Incisive: Rory Sutherland delivers life lessons from an ad man to TED

Advertising industry veteran, Rory Sutherland

I don’t know how I missed this – it’s over a year old now – but just in case you did too, I thought I’d highlight it. The video below is a talk the advertising industry veteran Rory Sutherland delivered at TED Global in 2009.

In it, he argues that advertising adds value to a product by changing our perception, rather than the product itself. He makes the assertion – which I wholeheartedly agree with – that a change in perceived value can be just as satisfying as what we consider real value — and his conclusion has interesting consequences for how we look at life.

You should definitely watch the whole video – it’s 20 minutes you’ll enjoy thoroughly – but here are some highlights:

What we create in advertising – intangible value – gets rather a bad rap. It’s a very fine substitute for using up limited resources in the creation of things.

Once you reach a basic level of wealth in society, most problems are problems of perception.

How many problems of life can be solved by tinkering with perception, rather than that tedious, hard-working and messy business of actually trying to change reality?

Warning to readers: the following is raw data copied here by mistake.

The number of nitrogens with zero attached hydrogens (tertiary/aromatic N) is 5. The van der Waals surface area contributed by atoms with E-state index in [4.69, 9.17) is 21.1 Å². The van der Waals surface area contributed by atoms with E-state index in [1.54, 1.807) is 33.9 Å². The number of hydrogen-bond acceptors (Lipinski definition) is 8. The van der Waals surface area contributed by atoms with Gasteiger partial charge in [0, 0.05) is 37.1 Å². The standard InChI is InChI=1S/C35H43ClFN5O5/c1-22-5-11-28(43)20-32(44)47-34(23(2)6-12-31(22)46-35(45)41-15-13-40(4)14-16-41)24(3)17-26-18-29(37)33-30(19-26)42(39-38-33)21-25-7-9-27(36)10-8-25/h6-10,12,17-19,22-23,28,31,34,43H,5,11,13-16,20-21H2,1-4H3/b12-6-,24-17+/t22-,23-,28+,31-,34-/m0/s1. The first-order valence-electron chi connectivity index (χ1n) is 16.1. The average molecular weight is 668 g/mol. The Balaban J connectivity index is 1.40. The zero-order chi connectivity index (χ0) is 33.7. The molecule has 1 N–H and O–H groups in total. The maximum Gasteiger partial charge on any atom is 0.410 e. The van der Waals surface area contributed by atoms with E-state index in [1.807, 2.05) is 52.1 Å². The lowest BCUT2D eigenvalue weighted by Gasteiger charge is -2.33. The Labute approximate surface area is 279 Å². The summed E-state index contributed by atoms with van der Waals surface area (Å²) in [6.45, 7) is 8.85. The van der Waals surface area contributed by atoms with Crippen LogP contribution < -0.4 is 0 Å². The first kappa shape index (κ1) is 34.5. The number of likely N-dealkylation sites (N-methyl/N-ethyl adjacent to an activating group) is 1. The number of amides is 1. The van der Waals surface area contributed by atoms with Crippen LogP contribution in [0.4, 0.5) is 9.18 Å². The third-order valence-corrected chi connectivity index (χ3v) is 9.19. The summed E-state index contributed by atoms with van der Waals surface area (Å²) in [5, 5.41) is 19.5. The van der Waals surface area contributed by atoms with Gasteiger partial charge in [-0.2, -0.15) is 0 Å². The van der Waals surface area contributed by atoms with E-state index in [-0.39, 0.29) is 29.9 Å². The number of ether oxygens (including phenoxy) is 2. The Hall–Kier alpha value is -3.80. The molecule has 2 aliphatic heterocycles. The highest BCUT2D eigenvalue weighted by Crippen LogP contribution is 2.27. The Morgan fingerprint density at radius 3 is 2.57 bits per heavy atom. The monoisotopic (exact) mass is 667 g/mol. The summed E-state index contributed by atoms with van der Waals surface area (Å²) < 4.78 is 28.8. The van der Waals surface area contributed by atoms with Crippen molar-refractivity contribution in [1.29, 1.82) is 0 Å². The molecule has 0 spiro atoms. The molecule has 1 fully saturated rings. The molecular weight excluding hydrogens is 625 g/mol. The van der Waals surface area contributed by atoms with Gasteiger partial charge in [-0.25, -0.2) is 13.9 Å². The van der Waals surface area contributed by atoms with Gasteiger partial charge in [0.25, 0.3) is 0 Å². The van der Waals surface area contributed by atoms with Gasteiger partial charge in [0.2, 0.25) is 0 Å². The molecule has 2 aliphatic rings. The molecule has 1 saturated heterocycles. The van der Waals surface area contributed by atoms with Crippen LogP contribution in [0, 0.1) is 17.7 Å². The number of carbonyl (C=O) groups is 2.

All value is subjective and persuasion is often better than compulsion.

Example of contextual value: Pernod, it tastes great within the borders of France but absolute shite if you take it anywhere else.

Marketing has done a great job of creating opportunities for impulse buying but not impulse saving. Now, obviously, I don’t want people to do this. As an advertising man, I tend to regard saving as consumerism needlessly postponed.

We need to spend more time appreciating what already exists and less time agonising over what else we could do.



What's your take?

Fill in your details below or click an icon to log in: Logo

You are commenting using your account. Log Out /  Change )

Google+ photo

You are commenting using your Google+ account. Log Out /  Change )

Twitter picture

You are commenting using your Twitter account. Log Out /  Change )

Facebook photo

You are commenting using your Facebook account. Log Out /  Change )

Connecting to %s

%d bloggers like this: